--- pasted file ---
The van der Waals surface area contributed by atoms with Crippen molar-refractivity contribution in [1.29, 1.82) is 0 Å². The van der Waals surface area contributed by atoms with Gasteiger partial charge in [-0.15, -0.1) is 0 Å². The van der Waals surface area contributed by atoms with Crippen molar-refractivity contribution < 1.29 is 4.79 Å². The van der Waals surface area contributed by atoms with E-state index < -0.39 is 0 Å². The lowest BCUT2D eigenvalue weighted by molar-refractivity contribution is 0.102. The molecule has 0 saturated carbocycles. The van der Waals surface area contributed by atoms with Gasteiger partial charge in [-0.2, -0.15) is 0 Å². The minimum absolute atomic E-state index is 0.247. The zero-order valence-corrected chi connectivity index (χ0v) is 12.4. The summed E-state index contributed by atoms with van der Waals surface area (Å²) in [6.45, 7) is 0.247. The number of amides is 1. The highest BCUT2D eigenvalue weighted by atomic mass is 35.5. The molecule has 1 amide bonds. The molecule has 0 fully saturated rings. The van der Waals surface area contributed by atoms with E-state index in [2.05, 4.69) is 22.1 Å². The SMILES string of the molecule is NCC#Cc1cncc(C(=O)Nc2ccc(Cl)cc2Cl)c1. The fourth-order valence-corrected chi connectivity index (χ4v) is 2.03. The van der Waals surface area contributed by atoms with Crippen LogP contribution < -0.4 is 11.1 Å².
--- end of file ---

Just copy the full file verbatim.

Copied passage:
The van der Waals surface area contributed by atoms with Crippen molar-refractivity contribution in [1.29, 1.82) is 0 Å². The van der Waals surface area contributed by atoms with Gasteiger partial charge in [-0.15, -0.1) is 0 Å². The van der Waals surface area contributed by atoms with Crippen molar-refractivity contribution < 1.29 is 4.79 Å². The van der Waals surface area contributed by atoms with E-state index < -0.39 is 0 Å². The lowest BCUT2D eigenvalue weighted by molar-refractivity contribution is 0.102. The molecule has 0 saturated carbocycles. The van der Waals surface area contributed by atoms with Gasteiger partial charge in [-0.2, -0.15) is 0 Å². The minimum absolute atomic E-state index is 0.247. The zero-order valence-corrected chi connectivity index (χ0v) is 12.4. The summed E-state index contributed by atoms with van der Waals surface area (Å²) in [6.45, 7) is 0.247. The number of amides is 1. The highest BCUT2D eigenvalue weighted by atomic mass is 35.5. The molecule has 1 amide bonds. The molecule has 0 fully saturated rings. The van der Waals surface area contributed by atoms with E-state index in [2.05, 4.69) is 22.1 Å². The SMILES string of the molecule is NCC#Cc1cncc(C(=O)Nc2ccc(Cl)cc2Cl)c1. The fourth-order valence-corrected chi connectivity index (χ4v) is 2.03. The van der Waals surface area contributed by atoms with Crippen LogP contribution < -0.4 is 11.1 Å².